Hundreds of images of child sexual abuse found in dataset used to train AI image-generating tools

Hundreds of images of child sexual abuse found in dataset used to train AI image-generating tools
  • PublishedDecember 22, 2023

More than a thousand images of child sexual abuse material were found in a massive public dataset used to train popular AI image-generating models, Stanford Internet Observatory researchers said in a study published earlier this week.

The presence of these images in the training data may make it easier for AI models to create new and realistic AI-generated images of child abuse content, or “deepfake” images of children being exploited.

The findings also raise a slew of new concerns surrounding the opaque nature of the training data that serves as the foundation of a new crop of powerful generative AI tools.

The massive dataset that the Stanford researchers examined, known as LAION 5B, contains billions of images that have been scraped from the internet, including from social media and adult entertainment websites.

Of the more than five billion images in the dataset, the Stanford researchers said they identified at least 1,008 instances of child sexual abuse material.

LAION, the German nonprofit behind the dataset, said in a statement on its website that it has a “zero tolerance policy for illegal content.”

The organization said that it received a copy of the report from Stanford and is in the process of evaluating its findings. It also noted that datasets go through “intensive filtering tools” to ensure they are safe and comply with the law.

“In an abundance of caution we have taken LAION 5B offline,” the organization added, saying that it is working with the UK-based Internet Watch Foundation “to find and remove links that may still point to suspicious, potentially unlawful content on the public web.”

LAION said it planned to complete a full safety review of LAION 5B by the second half of January and plans to republish the dataset at that time.

The Stanford team, meanwhile, said that removal of the identified images is currently in progress after the researchers reported the image URLs to the National Center for Missing and Exploited Children and the Canadian Centre for Child Protection.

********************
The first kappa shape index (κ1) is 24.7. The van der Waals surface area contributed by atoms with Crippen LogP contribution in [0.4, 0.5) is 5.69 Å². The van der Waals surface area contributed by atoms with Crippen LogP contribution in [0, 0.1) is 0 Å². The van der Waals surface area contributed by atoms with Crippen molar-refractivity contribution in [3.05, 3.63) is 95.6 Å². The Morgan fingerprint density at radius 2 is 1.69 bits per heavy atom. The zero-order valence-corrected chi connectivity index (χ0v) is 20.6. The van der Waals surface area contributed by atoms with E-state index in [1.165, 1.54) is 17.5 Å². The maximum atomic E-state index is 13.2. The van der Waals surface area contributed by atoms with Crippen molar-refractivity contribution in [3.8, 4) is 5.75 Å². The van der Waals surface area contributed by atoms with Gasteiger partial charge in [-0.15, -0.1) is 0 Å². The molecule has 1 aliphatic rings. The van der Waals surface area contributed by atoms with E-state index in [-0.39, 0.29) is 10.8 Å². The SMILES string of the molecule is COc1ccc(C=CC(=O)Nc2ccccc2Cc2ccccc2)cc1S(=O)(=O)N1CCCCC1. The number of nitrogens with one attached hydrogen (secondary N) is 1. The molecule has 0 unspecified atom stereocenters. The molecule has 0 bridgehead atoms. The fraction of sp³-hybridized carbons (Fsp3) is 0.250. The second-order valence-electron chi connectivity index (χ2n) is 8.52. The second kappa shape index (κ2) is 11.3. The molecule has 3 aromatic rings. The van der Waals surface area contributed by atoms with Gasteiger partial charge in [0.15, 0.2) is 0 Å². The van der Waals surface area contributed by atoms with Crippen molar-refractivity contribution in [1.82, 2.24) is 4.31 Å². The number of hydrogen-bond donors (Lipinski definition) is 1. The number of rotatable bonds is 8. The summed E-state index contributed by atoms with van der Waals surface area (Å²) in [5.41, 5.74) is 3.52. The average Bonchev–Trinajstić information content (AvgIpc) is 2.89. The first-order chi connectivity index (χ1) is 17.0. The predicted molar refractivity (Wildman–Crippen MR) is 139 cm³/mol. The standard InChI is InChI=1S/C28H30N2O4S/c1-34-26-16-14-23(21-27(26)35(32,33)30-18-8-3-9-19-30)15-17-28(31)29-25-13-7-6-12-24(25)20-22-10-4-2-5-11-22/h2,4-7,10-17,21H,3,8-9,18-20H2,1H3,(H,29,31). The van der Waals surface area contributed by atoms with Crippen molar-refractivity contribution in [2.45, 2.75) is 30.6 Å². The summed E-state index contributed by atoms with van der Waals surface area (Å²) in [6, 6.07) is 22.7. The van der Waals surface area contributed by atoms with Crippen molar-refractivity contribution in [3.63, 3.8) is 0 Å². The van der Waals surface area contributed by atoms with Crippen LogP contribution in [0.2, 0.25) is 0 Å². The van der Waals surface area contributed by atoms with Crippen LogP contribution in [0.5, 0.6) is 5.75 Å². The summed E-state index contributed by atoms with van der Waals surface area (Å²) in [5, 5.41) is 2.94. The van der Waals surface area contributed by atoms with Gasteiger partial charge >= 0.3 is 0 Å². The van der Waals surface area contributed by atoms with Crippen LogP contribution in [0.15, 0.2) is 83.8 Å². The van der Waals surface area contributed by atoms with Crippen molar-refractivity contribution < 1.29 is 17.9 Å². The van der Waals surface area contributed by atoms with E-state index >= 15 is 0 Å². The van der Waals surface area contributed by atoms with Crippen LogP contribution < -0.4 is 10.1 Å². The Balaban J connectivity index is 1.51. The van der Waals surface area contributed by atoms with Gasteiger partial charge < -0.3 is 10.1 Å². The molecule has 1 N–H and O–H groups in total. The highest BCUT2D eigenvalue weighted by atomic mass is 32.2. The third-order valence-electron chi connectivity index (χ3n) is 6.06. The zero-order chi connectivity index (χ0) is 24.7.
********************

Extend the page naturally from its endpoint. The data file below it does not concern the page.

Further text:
In the report, the researchers said that while developers of LAION 5B did attempt to filter certain explicit content, an earlier version of the popular image-generating model Stable Diffusion was ultimately trained on “a wide array of content, both explicit and otherwise.”

A spokesperson for Stability AI, the London-based startup behind Stable Diffusion, told CNN in a statement that this earlier version, Stable Diffusion 1.5, was released by a separate company and not by Stability AI.

And the Stanford researchers do note that Stable Diffusion 2.0 largely filtered out results that were deemed unsafe, and as a result had little to no explicit material in the training set.

“This report focuses on the LAION-5b dataset as a whole,” the Stability AI spokesperson told CNN in a statement. “Stability AI models were trained on a filtered subset of that dataset. In addition, we subsequently fine-tuned these models to mitigate residual behaviors.”

The spokesperson added that Stability AI only hosts versions of Stable Diffusion that includes filters that remove unsafe content from reaching the models.

“By removing that content before it ever reaches the model, we can help to prevent the model from generating unsafe content,” the spokesperson said, adding that the company prohibits use of its products for unlawful activity.

But the Stanford researchers note in the report that Stable Diffusion 1.5, which is still used in some corners of the internet, remains “the most popular model for generating explicit imagery.”

As part of their recommendations, the researchers said that models based on Stable Diffusion 1.5 should be “deprecated and distribution ceased where feasible.”

More broadly, the Stanford report said that massive web-scale datasets are highly problematic for a number of reasons, even with the attempts at safety filtering, because of their possible inclusion of not just child sexual abuse material but also because of other privacy and copyright concerns that arises from their use.

The report recommended that such datasets should be restricted to “research settings only” and that only “more curated and well-sourced datasets” should be used for publicly distributed models.

SOURCE: CNNNEWS

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